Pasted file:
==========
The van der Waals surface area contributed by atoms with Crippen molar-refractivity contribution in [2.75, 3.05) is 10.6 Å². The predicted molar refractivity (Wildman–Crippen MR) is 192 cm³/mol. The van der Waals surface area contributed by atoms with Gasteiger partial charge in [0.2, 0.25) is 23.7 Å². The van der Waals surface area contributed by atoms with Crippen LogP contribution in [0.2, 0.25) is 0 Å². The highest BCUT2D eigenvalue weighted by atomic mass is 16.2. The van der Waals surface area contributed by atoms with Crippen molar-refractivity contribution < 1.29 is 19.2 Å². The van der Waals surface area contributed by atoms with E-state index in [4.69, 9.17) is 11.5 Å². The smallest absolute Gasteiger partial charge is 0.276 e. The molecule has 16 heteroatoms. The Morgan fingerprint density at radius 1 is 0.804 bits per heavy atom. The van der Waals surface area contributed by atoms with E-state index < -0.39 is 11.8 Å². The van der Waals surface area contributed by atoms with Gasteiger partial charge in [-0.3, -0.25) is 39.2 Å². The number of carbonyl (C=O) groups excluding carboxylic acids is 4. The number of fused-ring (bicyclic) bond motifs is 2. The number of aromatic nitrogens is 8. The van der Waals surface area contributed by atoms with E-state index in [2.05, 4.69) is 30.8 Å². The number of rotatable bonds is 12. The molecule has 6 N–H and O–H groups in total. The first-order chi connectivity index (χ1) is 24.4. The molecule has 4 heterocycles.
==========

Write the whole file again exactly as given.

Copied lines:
The van der Waals surface area contributed by atoms with Crippen molar-refractivity contribution in [2.75, 3.05) is 10.6 Å². The predicted molar refractivity (Wildman–Crippen MR) is 192 cm³/mol. The van der Waals surface area contributed by atoms with Gasteiger partial charge in [0.2, 0.25) is 23.7 Å². The van der Waals surface area contributed by atoms with Crippen LogP contribution in [0.2, 0.25) is 0 Å². The highest BCUT2D eigenvalue weighted by atomic mass is 16.2. The van der Waals surface area contributed by atoms with Crippen molar-refractivity contribution < 1.29 is 19.2 Å². The van der Waals surface area contributed by atoms with E-state index in [4.69, 9.17) is 11.5 Å². The smallest absolute Gasteiger partial charge is 0.276 e. The molecule has 16 heteroatoms. The Morgan fingerprint density at radius 1 is 0.804 bits per heavy atom. The van der Waals surface area contributed by atoms with E-state index < -0.39 is 11.8 Å². The van der Waals surface area contributed by atoms with Gasteiger partial charge in [-0.3, -0.25) is 39.2 Å². The number of carbonyl (C=O) groups excluding carboxylic acids is 4. The number of fused-ring (bicyclic) bond motifs is 2. The number of aromatic nitrogens is 8. The van der Waals surface area contributed by atoms with E-state index in [2.05, 4.69) is 30.8 Å². The number of rotatable bonds is 12. The molecule has 6 N–H and O–H groups in total. The first-order chi connectivity index (χ1) is 24.4. The molecule has 4 heterocycles.